Depression Hits Robinson Crusoe's Island by Mrs. Mary Atterbury
"Friday," said Robinson Crusoe, "I'm sorry, I fear I must lay you off."
"What do you mean, Master?"
"Why, you know there's a big surplus of last year's crop. I don't need you to plant another this year. I've got enough goatskin coats to last me a lifetime. My house needs no repairs. I can gather turtle eggs myself. There's an overproduction. When I need you I will send for you. You needn't wait around here."
"That's all right, Master, I'll plant my own crop, build up my own hut and gather all the eggs and nuts I want myself. I'll get along fine."
"Where will you do this, Friday?"
"Here on this island."
"This island belongs to me, you know. I can't allow you to do that. When you can't pay me anything I need I might as well not own it."
"Then I'll build a canoe and fish in the ocean. You don't own that."
"That's all right, provided you don't use any of my trees for your canoe, or build it on my land, or use my beach for a landing place, and do your fishing far enough away so you don't interfere with my riparian rights."
"I never thought of that, Master. I can do without a boat, though. I can swim over to that rock and fish there and gather sea-gull eggs."
"No you won't, Friday. The rock is mine. I own riparian rights."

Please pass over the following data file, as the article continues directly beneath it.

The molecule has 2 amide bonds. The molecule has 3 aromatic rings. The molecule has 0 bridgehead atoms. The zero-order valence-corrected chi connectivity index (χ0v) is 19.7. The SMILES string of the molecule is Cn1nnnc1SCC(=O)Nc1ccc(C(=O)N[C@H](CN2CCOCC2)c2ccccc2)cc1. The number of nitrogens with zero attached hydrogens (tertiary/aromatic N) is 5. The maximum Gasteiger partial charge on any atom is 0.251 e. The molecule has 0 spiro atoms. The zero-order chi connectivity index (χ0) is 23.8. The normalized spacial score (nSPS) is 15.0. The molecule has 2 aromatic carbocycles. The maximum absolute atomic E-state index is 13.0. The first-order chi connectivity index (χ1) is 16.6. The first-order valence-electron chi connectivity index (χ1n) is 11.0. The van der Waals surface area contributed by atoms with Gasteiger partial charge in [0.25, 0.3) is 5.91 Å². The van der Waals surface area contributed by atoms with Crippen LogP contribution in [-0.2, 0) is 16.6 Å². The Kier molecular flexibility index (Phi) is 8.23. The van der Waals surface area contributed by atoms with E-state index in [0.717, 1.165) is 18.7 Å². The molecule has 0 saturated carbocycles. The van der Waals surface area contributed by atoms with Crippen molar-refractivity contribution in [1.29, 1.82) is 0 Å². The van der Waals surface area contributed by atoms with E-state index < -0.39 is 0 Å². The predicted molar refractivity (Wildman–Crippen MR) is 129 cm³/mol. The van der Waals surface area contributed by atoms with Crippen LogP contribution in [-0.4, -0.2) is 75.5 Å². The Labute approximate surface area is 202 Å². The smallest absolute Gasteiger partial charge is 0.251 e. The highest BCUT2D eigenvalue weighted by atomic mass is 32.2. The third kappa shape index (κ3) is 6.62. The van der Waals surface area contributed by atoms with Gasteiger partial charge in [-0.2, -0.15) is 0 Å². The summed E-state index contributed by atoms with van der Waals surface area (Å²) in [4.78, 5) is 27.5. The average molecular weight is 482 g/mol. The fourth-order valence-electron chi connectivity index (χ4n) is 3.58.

"What shall I do, Master?"
"That's your problem, Friday. You're a free man, and you know about rugged individualism being maintained here."
"I guess I'll starve, Master. May I stay here until I do? Or shall I swim beyond your riparian rights and drown or starve there?"
"I've thought of something, Friday. I don't like to carry my garbage down to the shore each day. You may stay and do that. Then whatever is left of it, after my dog and cat have fed, you may eat. You're in luck."
"Thank you, Master. That is true charity."
"One more thing, Friday. This island is overpopulated. Fifty percent of the people are unemployed. We are undergoing a severe depression, and there is no way that I can see to end it. No one but a charlatan would say that he could. And if any ship comes don't let them land any goods of any kind. You must be protected against foreign labor. Conditions are fundamentally sound, though. And prosperity is just around the corner."
[First appeared in the Industrial Worker, Feb. 9, 1932; text taken from Joyce L. Kornbluh, ed., Rebel Voices: An IWW Anthology, Ann Arbor, Michigan State Univ. Press, 1964]